# RLC Circuit problem

1. Apr 13, 2010

### nucleawasta

1. The problem statement, all variables and given/known data
In an L-R-C series circuit, the rms voltage across the resistor is 32.0 , across the capacitor it is 90.1 and across the inductor it is 51.5 .
What is the rms voltage of the source?

2. Relevant equations

Well there are lots of equations V_rms =V/sqrt(2)
V_R=IR
V_L=IX_L(I$$\omega$$L)
V_C=IX_c(I/($$\omega$$C)

3. The attempt at a solution

So what i did was convert all the values from rms into their amplitude voltages and summed them. Then took the resultant rms of that answer. This is not correct however.

I was using kirchoffs rules of the sum of voltages around loop =0. Does this principle hold true in this situation?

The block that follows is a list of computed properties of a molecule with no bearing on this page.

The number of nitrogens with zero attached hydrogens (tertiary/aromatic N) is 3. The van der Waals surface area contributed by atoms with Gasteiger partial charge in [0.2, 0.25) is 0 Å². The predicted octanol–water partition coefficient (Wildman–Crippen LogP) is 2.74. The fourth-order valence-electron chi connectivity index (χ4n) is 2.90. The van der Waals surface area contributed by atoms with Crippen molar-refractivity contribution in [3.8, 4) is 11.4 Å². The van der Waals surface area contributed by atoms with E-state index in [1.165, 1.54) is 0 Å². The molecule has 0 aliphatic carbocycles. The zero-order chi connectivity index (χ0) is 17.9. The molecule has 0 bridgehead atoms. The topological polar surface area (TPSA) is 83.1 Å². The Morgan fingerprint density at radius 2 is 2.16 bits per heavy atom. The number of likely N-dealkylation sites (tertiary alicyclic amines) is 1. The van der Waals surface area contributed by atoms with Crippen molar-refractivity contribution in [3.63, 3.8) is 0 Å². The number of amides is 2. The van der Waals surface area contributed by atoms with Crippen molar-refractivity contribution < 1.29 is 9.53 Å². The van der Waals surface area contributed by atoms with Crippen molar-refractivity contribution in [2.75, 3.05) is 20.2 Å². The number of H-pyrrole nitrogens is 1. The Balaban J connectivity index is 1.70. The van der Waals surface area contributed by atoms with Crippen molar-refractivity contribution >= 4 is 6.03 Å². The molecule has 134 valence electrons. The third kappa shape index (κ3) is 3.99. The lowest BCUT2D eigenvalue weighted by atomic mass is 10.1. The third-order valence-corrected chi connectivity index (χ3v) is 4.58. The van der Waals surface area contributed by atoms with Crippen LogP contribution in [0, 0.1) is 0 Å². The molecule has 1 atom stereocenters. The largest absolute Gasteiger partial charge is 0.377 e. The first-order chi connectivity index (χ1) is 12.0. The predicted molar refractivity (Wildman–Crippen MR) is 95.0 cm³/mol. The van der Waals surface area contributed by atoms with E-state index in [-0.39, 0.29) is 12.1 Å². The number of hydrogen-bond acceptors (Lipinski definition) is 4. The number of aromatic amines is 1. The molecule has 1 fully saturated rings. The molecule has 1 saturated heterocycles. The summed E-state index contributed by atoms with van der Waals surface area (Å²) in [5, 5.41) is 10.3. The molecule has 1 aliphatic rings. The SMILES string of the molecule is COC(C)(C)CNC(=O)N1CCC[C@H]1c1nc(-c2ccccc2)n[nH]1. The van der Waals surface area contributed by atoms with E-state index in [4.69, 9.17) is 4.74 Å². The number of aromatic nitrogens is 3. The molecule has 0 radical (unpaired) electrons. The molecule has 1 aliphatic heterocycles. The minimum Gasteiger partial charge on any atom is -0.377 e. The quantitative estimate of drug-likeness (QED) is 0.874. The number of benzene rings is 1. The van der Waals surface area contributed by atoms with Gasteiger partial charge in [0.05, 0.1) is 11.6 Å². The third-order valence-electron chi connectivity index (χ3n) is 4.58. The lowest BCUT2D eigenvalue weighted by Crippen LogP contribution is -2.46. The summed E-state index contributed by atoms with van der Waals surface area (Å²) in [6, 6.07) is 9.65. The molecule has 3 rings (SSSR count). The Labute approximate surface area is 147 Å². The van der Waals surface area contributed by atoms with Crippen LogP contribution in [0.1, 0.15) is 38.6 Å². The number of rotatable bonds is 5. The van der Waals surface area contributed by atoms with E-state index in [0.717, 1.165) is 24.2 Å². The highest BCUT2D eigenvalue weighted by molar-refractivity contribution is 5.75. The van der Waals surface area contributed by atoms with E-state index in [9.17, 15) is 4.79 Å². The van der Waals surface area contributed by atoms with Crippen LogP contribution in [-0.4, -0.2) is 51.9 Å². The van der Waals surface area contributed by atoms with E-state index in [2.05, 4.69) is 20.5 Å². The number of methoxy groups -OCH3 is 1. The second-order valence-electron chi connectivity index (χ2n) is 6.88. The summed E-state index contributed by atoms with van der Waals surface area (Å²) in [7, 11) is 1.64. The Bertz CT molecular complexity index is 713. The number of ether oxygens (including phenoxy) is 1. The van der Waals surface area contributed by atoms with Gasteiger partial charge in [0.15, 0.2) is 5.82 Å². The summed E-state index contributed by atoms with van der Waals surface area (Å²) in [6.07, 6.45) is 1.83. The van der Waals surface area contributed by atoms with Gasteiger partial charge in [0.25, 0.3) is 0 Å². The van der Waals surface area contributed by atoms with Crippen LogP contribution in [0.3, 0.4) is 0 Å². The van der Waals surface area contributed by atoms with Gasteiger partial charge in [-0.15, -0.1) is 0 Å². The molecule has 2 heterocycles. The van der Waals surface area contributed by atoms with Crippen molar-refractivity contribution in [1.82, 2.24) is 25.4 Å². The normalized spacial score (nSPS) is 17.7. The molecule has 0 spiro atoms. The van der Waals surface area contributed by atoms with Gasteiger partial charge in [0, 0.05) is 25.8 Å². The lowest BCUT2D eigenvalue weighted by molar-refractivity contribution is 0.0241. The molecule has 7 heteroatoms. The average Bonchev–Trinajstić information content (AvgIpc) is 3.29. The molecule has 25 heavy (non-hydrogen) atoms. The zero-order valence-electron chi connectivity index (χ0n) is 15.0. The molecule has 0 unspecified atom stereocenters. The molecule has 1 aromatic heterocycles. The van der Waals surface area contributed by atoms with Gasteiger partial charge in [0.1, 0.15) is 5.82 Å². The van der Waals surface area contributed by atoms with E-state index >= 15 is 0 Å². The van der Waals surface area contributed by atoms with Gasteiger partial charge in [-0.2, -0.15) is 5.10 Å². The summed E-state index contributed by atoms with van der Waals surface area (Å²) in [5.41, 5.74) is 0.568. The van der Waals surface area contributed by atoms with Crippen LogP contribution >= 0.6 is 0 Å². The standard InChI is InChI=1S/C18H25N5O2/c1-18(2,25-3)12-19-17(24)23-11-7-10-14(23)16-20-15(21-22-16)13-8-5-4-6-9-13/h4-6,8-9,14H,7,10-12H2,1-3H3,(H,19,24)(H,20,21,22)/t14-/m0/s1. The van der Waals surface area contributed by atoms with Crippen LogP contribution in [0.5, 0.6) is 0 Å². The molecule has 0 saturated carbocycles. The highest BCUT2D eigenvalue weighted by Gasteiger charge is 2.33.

Last edited: Apr 13, 2010
2. Apr 13, 2010

### GRB 080319B

For an AC circuit, the voltage across the source is equal to the vector sum of the voltages of the components. Using the phasor diagram, you can graphically determine the direction of the source voltage, if it leads the current or not, and how to find the vector sum of the voltages. Rms and peak amplitude voltage are proportional by sqrt{2}, so you don't need to convert to peak and then back to rms, just leave everything in rms and the source voltage will be in rms. The source voltage is related to the other voltages like this:

Vs = sqrt{ Vr^2 + (VL - Vc)^2 }

3. Apr 13, 2010

### nucleawasta

Thank you so much! I've ben stuck on this for so long.